Regulus

Plein Air: Moonrise Over Water

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MoonriseOverWater┬ęDAnderson copy

I woke early to catch the sunrise, setting up my easel and oil paints in almost full darkness. A crescent moon with one bright and one dimmer star (Venus and Regulus, I think?) hung over a pale horizon, reflected in the lake.

Oil on a Raymar linen canvas panel, 8 by 10 inches, ready for framing. Click here to see it in my Etsy store.

WEBvic17_Sep17mo

Here is a little map of the sky I looked up on skyandtelescope.com after I got home, to figure out what I was seeing.

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Oil Painting: Heart of the Lion

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11 by 14 inches, oil on hardboard
11 by 14 inches, oil on hardboard

At dusk on July 11 the thin crescent of the waxing moon set alongside Regulus: the Heart of the Lion.

“Regulus, the brightest star in the constellation Leo the Lion, is known to spin rapidly on its axis. If it spun only slightly more rapidly, the star would fly apart.” – Earthsky.org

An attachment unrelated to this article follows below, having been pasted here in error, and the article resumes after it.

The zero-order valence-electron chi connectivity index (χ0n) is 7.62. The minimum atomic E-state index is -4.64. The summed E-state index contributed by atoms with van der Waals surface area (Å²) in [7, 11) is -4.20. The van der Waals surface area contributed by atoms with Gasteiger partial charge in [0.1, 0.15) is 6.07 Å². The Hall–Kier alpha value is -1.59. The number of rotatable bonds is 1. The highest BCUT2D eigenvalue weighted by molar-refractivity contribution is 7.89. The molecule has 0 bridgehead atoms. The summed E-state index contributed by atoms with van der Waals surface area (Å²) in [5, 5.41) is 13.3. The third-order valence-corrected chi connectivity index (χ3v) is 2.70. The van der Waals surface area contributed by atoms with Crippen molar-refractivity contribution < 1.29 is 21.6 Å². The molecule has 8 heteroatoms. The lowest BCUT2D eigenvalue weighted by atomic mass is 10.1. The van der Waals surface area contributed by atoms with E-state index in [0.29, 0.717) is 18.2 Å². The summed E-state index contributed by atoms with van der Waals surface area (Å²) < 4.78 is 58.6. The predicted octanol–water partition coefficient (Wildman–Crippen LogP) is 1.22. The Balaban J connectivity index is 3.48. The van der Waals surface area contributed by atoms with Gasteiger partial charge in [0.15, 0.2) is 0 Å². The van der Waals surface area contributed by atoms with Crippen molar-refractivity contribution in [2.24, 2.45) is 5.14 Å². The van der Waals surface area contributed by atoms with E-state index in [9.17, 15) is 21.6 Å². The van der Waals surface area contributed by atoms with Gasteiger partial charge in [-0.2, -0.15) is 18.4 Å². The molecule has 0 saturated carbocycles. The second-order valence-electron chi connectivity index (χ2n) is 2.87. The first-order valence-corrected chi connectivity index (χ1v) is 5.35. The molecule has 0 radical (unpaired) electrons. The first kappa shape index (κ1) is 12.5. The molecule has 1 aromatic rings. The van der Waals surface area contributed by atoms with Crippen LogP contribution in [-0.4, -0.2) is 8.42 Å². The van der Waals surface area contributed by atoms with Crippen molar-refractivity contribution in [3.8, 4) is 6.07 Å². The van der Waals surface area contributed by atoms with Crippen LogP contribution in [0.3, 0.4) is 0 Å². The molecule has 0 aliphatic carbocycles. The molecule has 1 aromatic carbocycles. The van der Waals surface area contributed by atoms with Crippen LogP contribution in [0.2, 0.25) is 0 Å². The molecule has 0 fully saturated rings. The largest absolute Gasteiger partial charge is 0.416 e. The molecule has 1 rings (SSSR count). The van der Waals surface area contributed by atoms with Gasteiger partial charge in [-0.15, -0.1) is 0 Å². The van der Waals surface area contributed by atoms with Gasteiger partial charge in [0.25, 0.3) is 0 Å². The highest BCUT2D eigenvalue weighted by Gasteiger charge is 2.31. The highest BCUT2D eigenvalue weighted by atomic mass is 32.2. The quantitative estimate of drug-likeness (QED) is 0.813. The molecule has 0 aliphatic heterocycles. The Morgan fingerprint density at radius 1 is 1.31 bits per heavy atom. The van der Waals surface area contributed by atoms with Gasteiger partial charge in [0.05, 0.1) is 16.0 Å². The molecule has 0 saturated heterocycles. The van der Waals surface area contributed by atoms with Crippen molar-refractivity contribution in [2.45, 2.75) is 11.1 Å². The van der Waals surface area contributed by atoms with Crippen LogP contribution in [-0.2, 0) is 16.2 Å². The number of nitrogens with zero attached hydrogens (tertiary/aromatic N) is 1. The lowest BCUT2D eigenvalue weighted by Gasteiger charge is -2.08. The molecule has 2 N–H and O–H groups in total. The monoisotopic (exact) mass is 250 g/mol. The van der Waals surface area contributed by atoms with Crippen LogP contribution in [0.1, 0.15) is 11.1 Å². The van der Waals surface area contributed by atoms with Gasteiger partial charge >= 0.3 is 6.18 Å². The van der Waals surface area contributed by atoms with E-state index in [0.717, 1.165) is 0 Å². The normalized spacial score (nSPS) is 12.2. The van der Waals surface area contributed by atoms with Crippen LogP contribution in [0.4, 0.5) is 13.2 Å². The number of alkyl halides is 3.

I’ve had it in my head that if you hold a quarter at arms length, that’s about how large both the sun and moon appear from Earth. Not true. I tested it out and was surprised at how tiny the moon looks. With a ruler held at arms length, it measured less than a quarter inch. I’ve noticed that when I take photos the moon looks smaller. I thought it was the camera distorting the scene, but it’s my brain doing the distorting. My mistake is probably unrelated to the “moon illusion” where the moon seems larger towards the horizon. (It’s really the same size, of course, but it appears slightly smaller, since it’s farther away from the viewer by one Earth radius).

If you’re outside today, stay cool and wave to the Cassini spacecraft – it’s taking a photo of Earth through the rings of Saturn, over a billion miles away.